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Remembering Formby

Joan Rimmer local historian of Formby

Joan 1Local author and life-time resident of Formby Joan Rimmer recalls some of her memories of life in Formby from just before WW II to the sixties.

Her books on Formby are highly valued and praised by everyone, she is a skilled chronicler and she rightly deserves this spot in the limelight. And on a personal note, she is one of the nicest people I know in Formby and an important local champions for all things good about Formby.

This video is the latest in a series entitled 'Sefton Lost Voices' and is well worth looking for on the Sefton Council web pages.


Life Cycle of Trees

There's a time in the year when you look out of the window.

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And the world seems poorer somehow. Trees shed their leaves, and we feel a strong sense of loss, perhaps even grief. Something in our life appears to have died.

This annual reminder of the inevitable passage of time is a sobering reminder to many of us; the older one gets, the more you recognise your own mortality.

But I find consolation in this fascinating story about the life cycle of trees. The more trees we plant as individuals or replace others like the prematurely ageing Horse Chestnut trees in the village, due sadly to disease, the more I feel I belong to a constantly creative process.

All of us must take care of our shared earth during our opportunity to contribute to an act of creation unfolding here and now. 

In part two of this video series, Paul from Plantlife and our Ancients of the Future project, takes you step-by-step through our ageing process work and the benefits of fungi on best practice for woodland cross-taxa management. In this video, you'll learn about the Ancients of the Future project work happening on the ground. Find out more about the project here:



Formby Dunes Back from the Brink

The Back from the Brink Project has published their latest story of restoring biodiversity in our local Dunes.

And they write:

What is the habitat of Gems in the Dunes?

Sand dunes are wonderful places, but they are very fragile. The dunes of the Sefton Coast, stretching from Southport to Seaforth, form the largest undeveloped dune system in England. They are home to some real gems, including one of our rarest reptiles, the colourful Sand Lizard, and the scarce Natterjack, a charming little toad. There are also many other special plants and invertebrates, all depending on the dunes.

Why is this habitat at risk?

Sand dune systems are extremely vulnerable to a number of pressures. These include urban development, overgrowth of vegetation and frequent human disturbance. Unfortunately, many of the species that live in the dunes need very specific conditions to exist. All of this means that a significant number of species face extinction here if the dunes are lost to them.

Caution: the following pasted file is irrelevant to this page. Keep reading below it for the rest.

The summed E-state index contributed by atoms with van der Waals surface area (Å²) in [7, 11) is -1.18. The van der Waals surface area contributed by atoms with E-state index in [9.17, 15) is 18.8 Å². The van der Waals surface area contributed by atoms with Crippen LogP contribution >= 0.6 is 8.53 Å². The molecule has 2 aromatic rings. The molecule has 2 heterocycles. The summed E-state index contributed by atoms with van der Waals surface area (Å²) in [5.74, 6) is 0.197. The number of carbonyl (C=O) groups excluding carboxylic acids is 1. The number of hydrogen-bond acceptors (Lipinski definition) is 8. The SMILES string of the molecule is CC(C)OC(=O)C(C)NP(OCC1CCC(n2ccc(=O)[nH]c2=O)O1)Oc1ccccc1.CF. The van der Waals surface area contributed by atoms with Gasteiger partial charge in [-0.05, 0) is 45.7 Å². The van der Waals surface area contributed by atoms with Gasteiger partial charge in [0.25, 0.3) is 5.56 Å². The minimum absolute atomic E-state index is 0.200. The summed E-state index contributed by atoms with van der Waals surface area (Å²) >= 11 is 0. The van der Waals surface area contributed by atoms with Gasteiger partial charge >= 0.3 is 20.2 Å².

How we’ll save Sefton's threatened wildlife

This Back from the Brink project, led by the Amphibian and Reptile Conservation Trust, is determined to ensure a safe future for these creatures and plants. We will work with key partners and landowners along the Sefton Coast, to carry out various habitat management tasks. These should directly improve the quality of the habitat for Natterjacks, Sand Lizards, the impressive Northern Dune Tiger Beetle and many others.

Vital to all of this is helping the public to recognise the importance and vulnerability of the dunes. We will offer a range of activities to get them interested and involved, including monitoring, habitat management, walks, talks and a whole host more!

What we’re aiming for

By the end of the Project, we aim to ensure that people will have become as involved and passionate about the sand dunes of Sefton and the gems that live there, as we are. In this way, we hope to secure their future for future generations.

How to get involved

Can you help us by getting involved with surveys, or with management for the gems in the dunes? Find out more at our talks, walks and events.

You can get the latest news, and find out about upcoming events, by following the links below.

Project Officer
01704 571575


'Twicket' : A tribute

You maybe wondering, what on earth is 'Twicket'.

According to Wikipedia it's:

Twicket (a portmanteau of Twitter and Cricket) was a village cricket match, streamed world-wide on the Internet on Easter Monday, 25 April 2011, with the intention of highlighting the need for high-capacity upstream broadband to enable community content provision. 

This innovative exercise—claimed to be a world first—caught media attention, making BBC television news, BBC Radio London,TalkSport,Radio New Zealand and being written about by The Guardian,The Observer and Metro and mentioned on Twitter by Stephen Fry, the BBC's Rory Cellan-Jones and Jonathan Agnew (BBC cricket correspondent)

Source: Wikipedia

So you might be asking,  why am I making such a fuss about it. The answer is simple, it's by way of a tribute to John Popham, who sadly passed away a few days ago. In common with a huge number of admirers, to judge by the numbers of his Twitter account, he was greatly admired. His 'Twicket' project was his idea to show us all about how local communities could be connected to the Internet. Here's how our local  BBC covered the story. Do watch its only a short news item, but shows us all how John was such an imaginative and innovative man.

In John's own words;

What have you done this week that has made life better for someone? #fridayreflection

John Popham and umpire at Twicket-picsay